Commercial banks and Bureaux De Change (BDCs) are in talks on strategic steps to boost dollar liquidity and save sliding naira.
The alliance, being understudied by the Central Bank of Nigeria (CBN), will require the banks to sell proceeds of international money transfers to BDCs at the Investors and Exporters (I&E) window rate.
The DBC operators will in turn sell the foreign currencies to retail end-users.
It was learnt that the BDC operators have been advising the CBN to revisit its 2016 model, which permitted the banks to sell dollars to BDCs. The, source, a BDC operator, spoke on condition of anonymity.
Ahead of possible implementation of the plan, the CBN last weekend, issued a circular to BDCs. The circular signed by CBN Director, Trade and Exchange Department, O.S Nnaji, titled: “Operational Mechanism for Bureau De Change Operations in Nigeria”, said the guidelines were to improve the efficiency of the forex market.
The apex bank pegged the spread on buying and selling by BDC operators within an allowable limit of -2.5 per cent to +2.5 per cent of the forex market window weighted average rate of the previous day.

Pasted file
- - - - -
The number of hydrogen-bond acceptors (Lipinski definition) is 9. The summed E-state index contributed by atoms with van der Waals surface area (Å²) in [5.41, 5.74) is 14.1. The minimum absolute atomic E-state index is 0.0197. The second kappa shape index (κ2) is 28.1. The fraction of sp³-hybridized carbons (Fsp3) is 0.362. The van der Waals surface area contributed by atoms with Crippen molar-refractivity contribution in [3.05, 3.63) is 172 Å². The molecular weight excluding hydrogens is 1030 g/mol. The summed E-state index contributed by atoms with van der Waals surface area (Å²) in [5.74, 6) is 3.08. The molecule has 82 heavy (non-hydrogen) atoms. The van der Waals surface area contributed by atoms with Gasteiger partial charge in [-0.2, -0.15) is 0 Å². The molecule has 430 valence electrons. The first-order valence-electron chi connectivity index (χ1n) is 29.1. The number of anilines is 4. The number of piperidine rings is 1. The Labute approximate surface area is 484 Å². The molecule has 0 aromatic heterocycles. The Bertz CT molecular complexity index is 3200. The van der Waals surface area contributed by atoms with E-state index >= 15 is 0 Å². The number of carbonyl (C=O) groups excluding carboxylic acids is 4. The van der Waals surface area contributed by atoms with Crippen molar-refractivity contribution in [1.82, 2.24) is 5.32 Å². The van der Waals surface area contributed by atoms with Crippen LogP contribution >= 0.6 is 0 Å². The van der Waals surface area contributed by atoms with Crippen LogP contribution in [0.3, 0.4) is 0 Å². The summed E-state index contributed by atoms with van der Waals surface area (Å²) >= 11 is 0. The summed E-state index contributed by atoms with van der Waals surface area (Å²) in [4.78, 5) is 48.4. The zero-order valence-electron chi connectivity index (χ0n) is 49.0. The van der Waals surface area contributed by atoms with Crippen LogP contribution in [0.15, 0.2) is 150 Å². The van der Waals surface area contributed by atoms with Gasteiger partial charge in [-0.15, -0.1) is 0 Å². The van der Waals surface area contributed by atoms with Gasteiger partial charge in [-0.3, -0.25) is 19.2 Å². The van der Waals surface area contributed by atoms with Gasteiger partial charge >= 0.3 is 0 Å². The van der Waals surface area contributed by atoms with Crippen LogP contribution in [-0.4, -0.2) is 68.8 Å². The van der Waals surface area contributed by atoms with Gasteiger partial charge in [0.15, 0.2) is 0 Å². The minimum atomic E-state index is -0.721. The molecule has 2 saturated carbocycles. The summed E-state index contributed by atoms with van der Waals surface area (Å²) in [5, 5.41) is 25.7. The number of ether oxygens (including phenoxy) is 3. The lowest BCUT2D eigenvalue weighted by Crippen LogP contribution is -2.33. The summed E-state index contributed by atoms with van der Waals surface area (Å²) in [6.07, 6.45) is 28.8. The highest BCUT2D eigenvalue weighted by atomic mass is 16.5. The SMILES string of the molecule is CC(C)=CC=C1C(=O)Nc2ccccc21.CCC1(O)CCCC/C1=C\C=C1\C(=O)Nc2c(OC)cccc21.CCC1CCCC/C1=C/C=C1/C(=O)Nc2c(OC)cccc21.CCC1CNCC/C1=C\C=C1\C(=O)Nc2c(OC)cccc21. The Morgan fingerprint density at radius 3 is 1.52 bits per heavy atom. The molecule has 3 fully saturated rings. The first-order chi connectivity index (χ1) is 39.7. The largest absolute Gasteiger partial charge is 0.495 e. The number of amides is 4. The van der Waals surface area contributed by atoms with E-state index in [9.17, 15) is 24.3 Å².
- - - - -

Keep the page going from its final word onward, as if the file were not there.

“the mandatory rendition by BDC operators of the statutory periodic reports (daily, weekly, monthly, quarterly and yearly) on the Financial Institution Forex Rendition System (FIFX) which has been upgraded to meet individual operator’s requirements,” a source said.
The CBN stopped dollar sales to BDCs in July 2021, accusing the operators of carrying out illicit transactions. The apex bank also stopped issuing new licenses for BDCs and directed weekly dollar sales to commercial banks.
But, the banks failed to deliver on the responsibilities given to them, as many of the lenders were not selling dollar allocations to customers in need of forex.
The source claimed said that the adoption of the policy in 2016, was magical as the naira firmed up against the dollar and other global currencies.
A July 22, 2016 circular, signed by former CBN Director, Trade & Exchange Department, W.O. Gotring, titled: Sales of Foreign Currency Proceeds of International Money Transfers to Bureau De Change operators, said the move was in the continued effort to ensure the stability of the exchange rate and to encourage participation of all critical stakeholders in the foreign exchange market.